Many young Americans say they don't expect Social Security when they retire, but it is today's older workers who may see their first benefit cuts.
The Congressional Budget Office released an updated budget outlook on Wednesday, originally released in July to reflect the impact of the pandemic on the economy. In the report, the agency said the budget deficit will hit a record $ 3.3 trillion this year – and $ 13 trillion over the next decade. National debt, which is expected to account for 98% of gross domestic product this year, is also expected to surpass WWII levels next year when it is projected to hit 104% in 2021.
Among the many adverse effects of the current crisis is the sharp spike in expected bankruptcy dates for Social Security and Medicare programs, which are projected to run out of money 11 years from their previous forecast of 15 years.
See: Social security recipients could experience a rude awakening later this year
The programs rely heavily on wage taxes. The CBO expects reported wage tax receipts to increase this year despite the record unemployment in recent months. However, this will change in the following years. Lower interest rates and price levels will also cut costs on social security and other related health programs, according to the Federal Responsible Budget Committee, which conducted an analysis of the CBO's updated outlook.
Still, social security is in trouble. The two trust funds that support the program and provide retirement, disability and survivor benefits are already in danger of running out of money for the next two decades. Given the impact of the pandemic under study, the CBO estimates the bankruptcy date for Social Security Disability Insurance to be 2026 and the Social Security Retirement Program, known as Old Age and Survivors' Insurance, to be 2031. Medicare health insurance is set to bankrupt until 2024 if nothing is done to to correct these projections.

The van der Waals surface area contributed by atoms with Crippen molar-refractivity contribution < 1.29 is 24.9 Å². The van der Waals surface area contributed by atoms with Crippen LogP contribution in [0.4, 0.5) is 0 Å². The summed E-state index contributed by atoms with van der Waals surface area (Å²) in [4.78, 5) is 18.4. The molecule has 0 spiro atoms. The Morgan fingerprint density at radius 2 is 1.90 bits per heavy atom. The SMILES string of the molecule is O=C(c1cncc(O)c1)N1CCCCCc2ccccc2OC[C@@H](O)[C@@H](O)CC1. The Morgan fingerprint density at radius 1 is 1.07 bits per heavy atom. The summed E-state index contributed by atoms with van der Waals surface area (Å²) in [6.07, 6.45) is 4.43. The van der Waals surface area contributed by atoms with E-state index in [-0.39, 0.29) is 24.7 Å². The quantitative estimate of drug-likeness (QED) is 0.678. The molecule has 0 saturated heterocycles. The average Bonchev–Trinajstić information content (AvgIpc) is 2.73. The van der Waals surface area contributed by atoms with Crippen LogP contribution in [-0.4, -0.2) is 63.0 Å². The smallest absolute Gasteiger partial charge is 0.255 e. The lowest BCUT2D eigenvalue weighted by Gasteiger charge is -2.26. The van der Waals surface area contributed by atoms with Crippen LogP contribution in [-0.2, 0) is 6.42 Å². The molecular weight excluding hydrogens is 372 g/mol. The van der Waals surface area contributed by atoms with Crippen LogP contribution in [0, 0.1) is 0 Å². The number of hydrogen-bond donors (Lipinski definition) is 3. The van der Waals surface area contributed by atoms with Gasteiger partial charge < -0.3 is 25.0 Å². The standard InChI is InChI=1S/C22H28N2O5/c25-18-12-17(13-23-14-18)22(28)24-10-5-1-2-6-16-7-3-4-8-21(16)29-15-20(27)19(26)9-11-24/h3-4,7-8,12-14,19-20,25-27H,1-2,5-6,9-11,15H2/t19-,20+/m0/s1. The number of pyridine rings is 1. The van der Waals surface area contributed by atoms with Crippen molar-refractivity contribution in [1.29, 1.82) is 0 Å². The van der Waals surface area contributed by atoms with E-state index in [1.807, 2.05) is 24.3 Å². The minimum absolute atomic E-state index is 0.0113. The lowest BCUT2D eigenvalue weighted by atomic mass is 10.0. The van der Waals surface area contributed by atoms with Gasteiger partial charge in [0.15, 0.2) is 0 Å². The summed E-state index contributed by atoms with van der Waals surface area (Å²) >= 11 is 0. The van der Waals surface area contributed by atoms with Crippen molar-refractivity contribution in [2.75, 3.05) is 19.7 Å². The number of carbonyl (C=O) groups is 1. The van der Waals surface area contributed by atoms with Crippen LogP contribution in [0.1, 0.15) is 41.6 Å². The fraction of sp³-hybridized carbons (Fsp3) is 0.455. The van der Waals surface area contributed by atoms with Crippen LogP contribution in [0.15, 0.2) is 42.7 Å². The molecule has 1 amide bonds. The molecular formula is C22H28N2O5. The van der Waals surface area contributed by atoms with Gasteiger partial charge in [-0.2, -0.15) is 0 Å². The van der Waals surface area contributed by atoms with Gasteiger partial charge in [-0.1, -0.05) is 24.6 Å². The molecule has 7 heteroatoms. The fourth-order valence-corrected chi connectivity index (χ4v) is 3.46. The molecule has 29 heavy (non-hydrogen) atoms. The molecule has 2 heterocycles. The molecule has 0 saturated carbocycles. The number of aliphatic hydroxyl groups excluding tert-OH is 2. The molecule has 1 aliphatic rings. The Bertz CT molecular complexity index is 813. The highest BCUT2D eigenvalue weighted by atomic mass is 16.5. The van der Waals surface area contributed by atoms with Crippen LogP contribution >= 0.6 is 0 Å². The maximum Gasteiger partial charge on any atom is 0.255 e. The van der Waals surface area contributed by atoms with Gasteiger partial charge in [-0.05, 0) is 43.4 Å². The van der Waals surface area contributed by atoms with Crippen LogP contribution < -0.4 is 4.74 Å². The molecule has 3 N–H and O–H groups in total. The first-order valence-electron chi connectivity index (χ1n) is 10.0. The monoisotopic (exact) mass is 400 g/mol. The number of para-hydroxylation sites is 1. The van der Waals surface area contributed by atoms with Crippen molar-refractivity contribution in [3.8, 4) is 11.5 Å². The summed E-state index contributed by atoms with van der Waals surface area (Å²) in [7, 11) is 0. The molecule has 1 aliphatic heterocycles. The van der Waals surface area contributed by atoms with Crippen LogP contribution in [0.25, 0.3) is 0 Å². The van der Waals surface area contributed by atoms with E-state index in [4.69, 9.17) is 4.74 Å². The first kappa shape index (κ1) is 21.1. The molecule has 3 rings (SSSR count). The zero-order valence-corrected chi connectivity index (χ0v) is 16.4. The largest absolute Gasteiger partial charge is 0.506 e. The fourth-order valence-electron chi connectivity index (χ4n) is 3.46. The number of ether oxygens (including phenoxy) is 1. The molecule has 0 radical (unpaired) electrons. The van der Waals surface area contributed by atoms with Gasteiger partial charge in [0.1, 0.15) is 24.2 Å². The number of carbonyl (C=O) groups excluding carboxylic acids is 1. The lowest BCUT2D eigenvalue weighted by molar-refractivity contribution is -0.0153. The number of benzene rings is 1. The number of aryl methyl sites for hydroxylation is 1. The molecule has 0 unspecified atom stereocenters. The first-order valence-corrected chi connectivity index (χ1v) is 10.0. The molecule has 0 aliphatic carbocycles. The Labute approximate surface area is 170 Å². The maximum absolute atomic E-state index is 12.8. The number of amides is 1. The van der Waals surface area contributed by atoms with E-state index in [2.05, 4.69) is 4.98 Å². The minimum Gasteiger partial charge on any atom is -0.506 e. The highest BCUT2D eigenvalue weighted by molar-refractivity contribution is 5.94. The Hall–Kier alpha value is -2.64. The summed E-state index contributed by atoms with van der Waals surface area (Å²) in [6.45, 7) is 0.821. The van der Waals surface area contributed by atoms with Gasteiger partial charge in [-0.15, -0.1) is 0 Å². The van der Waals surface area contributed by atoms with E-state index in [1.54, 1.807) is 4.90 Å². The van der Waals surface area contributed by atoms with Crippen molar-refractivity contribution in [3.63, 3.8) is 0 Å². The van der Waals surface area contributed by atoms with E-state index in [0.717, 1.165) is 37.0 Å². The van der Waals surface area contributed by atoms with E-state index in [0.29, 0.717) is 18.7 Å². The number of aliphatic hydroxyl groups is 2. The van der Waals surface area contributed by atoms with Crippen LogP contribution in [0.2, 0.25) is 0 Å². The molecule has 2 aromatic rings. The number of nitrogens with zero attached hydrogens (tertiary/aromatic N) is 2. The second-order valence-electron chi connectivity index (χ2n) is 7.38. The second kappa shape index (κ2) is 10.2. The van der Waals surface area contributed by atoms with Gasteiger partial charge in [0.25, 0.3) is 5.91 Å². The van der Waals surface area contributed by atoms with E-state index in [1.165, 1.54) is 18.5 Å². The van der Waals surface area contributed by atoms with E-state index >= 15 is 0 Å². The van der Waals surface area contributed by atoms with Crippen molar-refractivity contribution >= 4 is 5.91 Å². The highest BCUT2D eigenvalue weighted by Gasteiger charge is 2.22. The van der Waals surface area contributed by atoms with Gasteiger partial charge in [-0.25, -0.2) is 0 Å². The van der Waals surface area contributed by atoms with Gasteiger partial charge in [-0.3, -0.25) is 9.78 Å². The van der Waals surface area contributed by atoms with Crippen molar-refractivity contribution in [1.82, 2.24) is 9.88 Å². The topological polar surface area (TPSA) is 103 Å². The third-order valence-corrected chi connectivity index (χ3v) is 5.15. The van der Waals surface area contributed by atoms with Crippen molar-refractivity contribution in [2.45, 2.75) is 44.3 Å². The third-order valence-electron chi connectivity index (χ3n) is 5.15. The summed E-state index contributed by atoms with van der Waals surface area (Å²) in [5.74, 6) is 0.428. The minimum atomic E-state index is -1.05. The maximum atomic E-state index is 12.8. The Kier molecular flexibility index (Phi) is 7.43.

"In other words, today's youngest retirees will face a sharp 25% drop in benefits at the age of 73," the CRFB said in an analysis of the CBO report. The cut is due to lower tax revenues, an aging population that inevitably draws on social security benefits and trust fund assets that grow at a lower interest rate.
Other research and political organizations have even less conservative assessments – the Bipartisan Policy Center, for example, assumes, according to an analysis from April 2020, that the two trust funds will be exhausted by the time of the 2028 presidential election.